When you explained why you were setting the table, I kept mishearing things.
I mistook guest for ghost, and before that, Mahler for failure. For awhile, I just stood
there, trying to think of something polite to say to you.
You told me, quietly, how I would never understand. That I was only a woman who
wanted to be a wife. On the table, champagne flutes sparkled. The silver forks
shimmered in pairs.
That was when I cleared away the dishes. I opened my mouth to speak—
The first night I was iced out of the city.
Beneath the window, a dead bird covered in snow. You said you had been waiting in
the hotel lobby, with your red silk tie, those drinks in tiny cups. At my feet, shattered
glass. The finch’s broken neck. I just sat there, counting the dirty feathers, its cracked
bones. The dead bird said nothing.
Still, I couldn’t stop looking. Even in the dark, it felt like staring into a mirror.
My sister looked at me and said, You choose the love you think you deserve. She poured
another cup of herbal tea. Out the window, I see birds burying their dead.
On the second night, the city still wouldn’t have me.
I find myself turning away from photographs. That shot of you in a black wool suit.
The people who come close to shake your hand. And a sky that looks even colder
than the weather.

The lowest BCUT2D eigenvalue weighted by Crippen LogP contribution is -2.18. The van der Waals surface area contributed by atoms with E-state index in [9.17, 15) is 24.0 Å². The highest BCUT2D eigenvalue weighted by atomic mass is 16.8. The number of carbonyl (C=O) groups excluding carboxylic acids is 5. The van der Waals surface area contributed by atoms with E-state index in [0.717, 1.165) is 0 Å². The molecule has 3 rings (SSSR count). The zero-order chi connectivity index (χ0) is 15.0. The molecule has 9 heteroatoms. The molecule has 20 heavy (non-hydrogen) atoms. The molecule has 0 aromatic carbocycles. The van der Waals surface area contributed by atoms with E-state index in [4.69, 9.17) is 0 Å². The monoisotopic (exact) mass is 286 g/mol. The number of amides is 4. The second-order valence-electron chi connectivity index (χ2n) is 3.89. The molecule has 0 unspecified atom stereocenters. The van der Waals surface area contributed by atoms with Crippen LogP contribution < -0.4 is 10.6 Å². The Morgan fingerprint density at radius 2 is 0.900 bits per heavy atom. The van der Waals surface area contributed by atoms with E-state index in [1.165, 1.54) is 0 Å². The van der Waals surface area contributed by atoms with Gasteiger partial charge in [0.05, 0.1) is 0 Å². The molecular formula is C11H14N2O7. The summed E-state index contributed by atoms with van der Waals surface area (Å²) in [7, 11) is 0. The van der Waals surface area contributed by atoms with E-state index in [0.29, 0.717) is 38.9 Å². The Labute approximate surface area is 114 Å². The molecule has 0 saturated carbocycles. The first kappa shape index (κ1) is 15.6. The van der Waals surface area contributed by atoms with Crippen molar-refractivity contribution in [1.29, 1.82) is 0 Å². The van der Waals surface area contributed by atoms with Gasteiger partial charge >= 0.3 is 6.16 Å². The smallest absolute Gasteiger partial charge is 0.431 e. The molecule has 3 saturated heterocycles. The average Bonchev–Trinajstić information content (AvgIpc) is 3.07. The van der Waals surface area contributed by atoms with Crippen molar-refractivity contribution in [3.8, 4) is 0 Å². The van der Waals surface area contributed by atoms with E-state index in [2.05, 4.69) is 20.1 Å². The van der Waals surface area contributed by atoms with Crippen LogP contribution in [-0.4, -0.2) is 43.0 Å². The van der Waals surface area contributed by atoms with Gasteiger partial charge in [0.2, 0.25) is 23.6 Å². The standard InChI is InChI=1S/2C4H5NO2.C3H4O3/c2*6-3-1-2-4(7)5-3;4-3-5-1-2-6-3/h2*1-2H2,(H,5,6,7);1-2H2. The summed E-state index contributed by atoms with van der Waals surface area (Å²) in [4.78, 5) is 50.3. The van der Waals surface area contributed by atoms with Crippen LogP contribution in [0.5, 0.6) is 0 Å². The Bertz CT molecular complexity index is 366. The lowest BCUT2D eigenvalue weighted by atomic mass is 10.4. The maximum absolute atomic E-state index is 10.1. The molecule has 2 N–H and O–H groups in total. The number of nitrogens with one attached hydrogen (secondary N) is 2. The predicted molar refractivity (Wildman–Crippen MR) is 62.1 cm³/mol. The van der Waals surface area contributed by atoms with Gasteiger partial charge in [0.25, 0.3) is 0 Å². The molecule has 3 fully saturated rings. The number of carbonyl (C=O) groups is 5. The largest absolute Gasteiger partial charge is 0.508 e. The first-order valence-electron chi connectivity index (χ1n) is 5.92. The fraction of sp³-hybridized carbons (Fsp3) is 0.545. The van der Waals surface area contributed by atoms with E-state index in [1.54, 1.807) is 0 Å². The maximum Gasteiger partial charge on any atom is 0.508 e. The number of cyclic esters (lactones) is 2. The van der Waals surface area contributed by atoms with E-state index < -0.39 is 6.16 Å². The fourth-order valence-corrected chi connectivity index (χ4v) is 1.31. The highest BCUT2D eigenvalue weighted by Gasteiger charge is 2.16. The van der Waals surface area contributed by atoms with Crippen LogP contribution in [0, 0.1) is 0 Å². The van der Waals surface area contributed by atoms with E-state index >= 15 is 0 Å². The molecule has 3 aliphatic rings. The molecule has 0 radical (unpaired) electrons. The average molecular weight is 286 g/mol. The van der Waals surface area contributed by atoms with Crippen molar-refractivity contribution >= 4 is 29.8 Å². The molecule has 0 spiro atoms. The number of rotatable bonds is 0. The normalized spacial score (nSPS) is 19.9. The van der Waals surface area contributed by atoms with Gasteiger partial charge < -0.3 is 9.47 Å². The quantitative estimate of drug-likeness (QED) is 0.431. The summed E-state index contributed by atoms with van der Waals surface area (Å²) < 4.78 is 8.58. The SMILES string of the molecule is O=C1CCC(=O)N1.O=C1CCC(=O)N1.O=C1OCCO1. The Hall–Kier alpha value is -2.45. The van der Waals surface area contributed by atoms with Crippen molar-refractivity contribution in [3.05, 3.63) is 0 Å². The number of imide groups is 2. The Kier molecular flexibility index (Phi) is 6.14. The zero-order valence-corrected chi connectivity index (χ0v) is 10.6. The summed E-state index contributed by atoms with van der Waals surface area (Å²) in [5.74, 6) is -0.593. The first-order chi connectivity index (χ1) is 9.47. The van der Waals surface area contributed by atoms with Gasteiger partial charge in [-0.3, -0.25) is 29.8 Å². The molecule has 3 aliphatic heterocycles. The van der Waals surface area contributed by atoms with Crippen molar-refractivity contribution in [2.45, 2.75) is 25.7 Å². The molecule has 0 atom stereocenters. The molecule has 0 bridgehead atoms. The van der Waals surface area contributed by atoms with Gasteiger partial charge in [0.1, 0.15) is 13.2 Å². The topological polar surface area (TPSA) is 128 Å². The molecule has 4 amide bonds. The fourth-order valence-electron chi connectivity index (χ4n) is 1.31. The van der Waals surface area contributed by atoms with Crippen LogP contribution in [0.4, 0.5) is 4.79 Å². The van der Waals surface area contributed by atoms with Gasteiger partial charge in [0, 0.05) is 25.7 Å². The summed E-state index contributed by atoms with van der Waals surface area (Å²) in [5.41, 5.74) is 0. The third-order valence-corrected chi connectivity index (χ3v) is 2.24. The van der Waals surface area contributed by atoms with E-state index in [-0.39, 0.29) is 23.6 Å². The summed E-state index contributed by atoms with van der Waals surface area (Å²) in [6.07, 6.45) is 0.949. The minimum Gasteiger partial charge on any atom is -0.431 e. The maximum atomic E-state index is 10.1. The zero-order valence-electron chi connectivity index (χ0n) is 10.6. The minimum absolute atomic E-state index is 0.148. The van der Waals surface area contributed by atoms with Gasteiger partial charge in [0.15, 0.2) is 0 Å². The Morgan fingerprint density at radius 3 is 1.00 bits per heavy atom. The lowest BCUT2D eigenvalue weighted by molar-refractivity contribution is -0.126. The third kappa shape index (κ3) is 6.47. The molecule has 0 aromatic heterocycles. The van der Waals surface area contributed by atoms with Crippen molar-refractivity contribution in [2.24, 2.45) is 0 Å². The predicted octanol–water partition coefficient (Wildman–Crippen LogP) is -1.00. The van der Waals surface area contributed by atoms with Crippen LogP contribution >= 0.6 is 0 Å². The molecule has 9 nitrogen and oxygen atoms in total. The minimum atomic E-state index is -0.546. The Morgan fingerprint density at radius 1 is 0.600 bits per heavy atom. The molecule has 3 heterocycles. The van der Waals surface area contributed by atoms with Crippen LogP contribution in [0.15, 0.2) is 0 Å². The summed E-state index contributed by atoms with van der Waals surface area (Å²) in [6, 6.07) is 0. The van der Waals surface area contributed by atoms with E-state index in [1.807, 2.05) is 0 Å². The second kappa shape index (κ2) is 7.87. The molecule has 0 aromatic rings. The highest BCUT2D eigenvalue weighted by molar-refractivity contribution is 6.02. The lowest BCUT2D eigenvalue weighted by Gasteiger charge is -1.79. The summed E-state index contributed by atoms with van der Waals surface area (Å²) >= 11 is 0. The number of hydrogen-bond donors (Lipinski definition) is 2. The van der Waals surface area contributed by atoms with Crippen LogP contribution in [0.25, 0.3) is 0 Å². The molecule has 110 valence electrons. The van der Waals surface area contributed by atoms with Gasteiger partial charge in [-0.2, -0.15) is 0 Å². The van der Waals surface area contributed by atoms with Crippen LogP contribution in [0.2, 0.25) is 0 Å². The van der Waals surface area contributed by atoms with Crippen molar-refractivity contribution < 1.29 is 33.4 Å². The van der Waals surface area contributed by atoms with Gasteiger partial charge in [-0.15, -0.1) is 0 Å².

I won’t stop pleading with the city. When the lights go out, I try again. And again.
All those prayers wasted on a sheet of ice.
That you’ll appear before me.
Like a white horse galloping through the eye of a needle.
On the third night, they started leaving the city.
That was when I first arrived. A woman at the hotel desk said you’d made a
reservation. So I took an elevator to the eighteenth floor. I found frost on every
mirror, the locks on the doors sealed shut from the cold.
People kept leaving the city, taking their coats and wallets with them.
All I could do was wait. Once the ice thawed, I realized you were already gone.
At first, you didn’t quite understand. How I carried all that grief from city to city,
until it turned into an enormous white halo around my head.
And the stars. The way they followed my sadness, rising and falling like an ocean.
Before long, even the cities where we lived began to circle around my melancholy,
each one a thread spinning through the eye of a needle.
One morning, you woke and noticed that the world around you moved differently.
The freeway no longer led to the subway station. And the flower stand wasn’t where
you remembered it.
You cried, but neither one of us could change it back.
Kristina Marie Darling is the author of nearly twenty books, which include Melancholia (An Essay) (Ravenna Press, 2012), Petrarchan (BlazeVOX Books, 2013), and Scorched Altar: Selected Poems and Stories 2007-2014 (BlazeVOX Books, forthcoming). Her awards include fellowships from Yaddo, the Ucross Foundation, the Helene Wurlitzer Foundation, and the Hawthornden Castle International Retreat for Writers, as well as grants from the Kittredge Fund and the Elizabeth George Foundation. She is currently working toward a Ph.D. in Poetics at S.U.N.Y.-Buffalo.